Consider you actually could just be more explicit and say- oh son- I do love to crossdress at home, and if it doesn't make you uncomfortable I'd like to be free to do that when you are visiting. I ended up realizing that since I live a double life, my relationship with my daughter works better when I am in familiar dad typical male mode. We are who we are in the present moment with kids. They remember everything we did, but the present moment is the way we shoe them how we want to have a good relationship in the present.
    We are all beautiful...!

  23. #23
    Member cindylouho's Avatar
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    Much good advice here, I'd have to agree with the consensus. Best of luck handling it, but handled it must eventually be.

  24. #24
    Member nancy58's Avatar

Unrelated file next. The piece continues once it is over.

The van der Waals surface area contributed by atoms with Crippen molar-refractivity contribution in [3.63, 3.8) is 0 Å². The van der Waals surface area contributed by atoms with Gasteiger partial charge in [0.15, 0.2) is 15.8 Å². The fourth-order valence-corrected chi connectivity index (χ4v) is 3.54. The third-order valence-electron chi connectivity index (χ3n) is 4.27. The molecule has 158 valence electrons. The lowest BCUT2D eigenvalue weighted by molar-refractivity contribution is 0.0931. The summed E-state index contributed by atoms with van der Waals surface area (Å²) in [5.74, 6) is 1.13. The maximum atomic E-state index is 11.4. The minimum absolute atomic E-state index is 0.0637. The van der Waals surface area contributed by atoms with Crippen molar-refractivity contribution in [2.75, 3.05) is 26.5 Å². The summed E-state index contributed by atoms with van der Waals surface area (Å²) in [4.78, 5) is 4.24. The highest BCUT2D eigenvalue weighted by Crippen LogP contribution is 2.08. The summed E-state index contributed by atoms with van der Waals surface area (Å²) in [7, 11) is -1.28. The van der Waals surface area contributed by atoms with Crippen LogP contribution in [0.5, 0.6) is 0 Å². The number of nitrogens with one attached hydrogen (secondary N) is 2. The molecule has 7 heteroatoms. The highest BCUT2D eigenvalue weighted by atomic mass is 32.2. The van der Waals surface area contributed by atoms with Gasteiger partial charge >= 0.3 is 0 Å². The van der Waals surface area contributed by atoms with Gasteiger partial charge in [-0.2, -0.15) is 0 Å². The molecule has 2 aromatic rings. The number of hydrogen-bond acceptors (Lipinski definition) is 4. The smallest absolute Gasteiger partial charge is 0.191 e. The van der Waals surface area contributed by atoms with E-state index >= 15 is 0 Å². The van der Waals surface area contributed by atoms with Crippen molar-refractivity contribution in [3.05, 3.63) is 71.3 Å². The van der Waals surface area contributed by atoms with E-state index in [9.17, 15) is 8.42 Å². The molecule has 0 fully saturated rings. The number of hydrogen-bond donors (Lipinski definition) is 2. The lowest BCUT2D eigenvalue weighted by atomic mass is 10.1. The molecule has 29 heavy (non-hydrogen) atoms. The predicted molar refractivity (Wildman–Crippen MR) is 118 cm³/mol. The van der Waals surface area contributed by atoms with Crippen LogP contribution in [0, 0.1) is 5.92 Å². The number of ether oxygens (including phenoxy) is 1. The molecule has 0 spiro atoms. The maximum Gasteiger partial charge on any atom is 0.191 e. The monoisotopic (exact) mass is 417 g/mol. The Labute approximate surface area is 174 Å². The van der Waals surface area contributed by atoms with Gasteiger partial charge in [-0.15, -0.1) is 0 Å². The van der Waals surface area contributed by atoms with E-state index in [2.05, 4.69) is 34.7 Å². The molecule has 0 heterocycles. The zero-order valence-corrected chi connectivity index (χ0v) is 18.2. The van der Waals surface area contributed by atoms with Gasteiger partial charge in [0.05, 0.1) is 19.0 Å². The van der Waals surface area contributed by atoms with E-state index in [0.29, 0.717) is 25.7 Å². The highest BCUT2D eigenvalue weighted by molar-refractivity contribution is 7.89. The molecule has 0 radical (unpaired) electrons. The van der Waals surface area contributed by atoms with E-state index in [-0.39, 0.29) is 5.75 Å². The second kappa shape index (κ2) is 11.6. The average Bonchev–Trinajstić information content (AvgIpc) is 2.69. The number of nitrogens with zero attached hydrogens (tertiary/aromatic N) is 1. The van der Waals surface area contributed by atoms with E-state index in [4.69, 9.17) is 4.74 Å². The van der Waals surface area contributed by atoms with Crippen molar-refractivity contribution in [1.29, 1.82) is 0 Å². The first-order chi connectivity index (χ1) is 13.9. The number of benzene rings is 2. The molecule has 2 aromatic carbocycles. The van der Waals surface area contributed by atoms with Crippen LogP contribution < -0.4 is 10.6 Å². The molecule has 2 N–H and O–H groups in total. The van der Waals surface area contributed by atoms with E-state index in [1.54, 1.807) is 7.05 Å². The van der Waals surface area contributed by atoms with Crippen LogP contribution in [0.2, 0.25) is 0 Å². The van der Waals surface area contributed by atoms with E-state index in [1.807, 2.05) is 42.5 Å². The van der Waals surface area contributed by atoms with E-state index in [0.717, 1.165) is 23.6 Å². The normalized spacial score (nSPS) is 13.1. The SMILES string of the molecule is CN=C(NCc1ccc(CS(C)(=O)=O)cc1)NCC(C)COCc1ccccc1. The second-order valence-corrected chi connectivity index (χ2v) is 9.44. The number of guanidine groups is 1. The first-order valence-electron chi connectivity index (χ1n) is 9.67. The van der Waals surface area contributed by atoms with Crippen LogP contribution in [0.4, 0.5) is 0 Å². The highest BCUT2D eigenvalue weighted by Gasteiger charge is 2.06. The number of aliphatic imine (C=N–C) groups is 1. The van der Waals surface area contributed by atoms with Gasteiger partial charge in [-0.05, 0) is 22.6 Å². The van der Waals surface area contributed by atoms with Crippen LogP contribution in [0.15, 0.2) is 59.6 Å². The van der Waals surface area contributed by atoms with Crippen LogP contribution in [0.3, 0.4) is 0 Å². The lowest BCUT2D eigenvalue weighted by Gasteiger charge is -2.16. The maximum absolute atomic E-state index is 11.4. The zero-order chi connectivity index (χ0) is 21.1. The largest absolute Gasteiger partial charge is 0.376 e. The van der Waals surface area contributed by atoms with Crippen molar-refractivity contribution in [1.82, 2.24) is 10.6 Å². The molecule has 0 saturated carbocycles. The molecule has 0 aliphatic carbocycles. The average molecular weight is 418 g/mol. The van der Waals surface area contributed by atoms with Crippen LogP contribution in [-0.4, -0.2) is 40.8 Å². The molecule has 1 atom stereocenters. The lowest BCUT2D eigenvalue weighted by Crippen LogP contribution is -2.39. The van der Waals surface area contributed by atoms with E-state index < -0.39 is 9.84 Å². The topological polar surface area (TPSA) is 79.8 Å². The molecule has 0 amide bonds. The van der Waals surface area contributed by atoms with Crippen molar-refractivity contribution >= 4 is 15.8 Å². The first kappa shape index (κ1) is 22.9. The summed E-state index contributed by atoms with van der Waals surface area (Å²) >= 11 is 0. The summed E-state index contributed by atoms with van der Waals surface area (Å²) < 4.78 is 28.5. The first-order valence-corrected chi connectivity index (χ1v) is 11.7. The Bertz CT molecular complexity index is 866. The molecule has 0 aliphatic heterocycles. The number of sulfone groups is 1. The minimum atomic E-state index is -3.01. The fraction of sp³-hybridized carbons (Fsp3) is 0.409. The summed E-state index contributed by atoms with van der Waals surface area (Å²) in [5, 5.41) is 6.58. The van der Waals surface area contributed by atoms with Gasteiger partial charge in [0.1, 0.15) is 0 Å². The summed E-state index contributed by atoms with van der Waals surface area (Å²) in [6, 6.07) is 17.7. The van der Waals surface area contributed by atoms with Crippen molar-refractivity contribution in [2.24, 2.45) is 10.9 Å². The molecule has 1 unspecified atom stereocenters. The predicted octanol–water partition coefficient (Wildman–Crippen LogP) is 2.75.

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    I have a couple of thoughts. The first is that, as others have observed, the generation now in their 20s have had a lot more exposure to "different" people than older people (I'm a Boomer.) My own daughter recently let drop that one of her co-workers has a past in a different gender, and it was no big deal to her. The other thing is that good parents should give their children unconditional love, and it is fair to ask for that in exchange.

    Having said that, I'm kicking myself that I still haven't come out to my daughter, who is now 24. Maybe someday.
    Nancy
    "If you are lucky enough to find a way of life that you love, you have to find the courage to live it." -- John Irving

  25. #25
    Platinum Member Teresa's Avatar
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    Meghan,
    I'm inclined to agree with your comments about reinforcing the feelings of shame and guilt , it does take some courage to admit the need to dress but that often works for you rather than against you . Whether some people agree with it or not I have been told by various members of my family how brave they thought I was and not how weird , people do need to know and understand gender issues , hiding them away helps no one .
    The real me , no going back.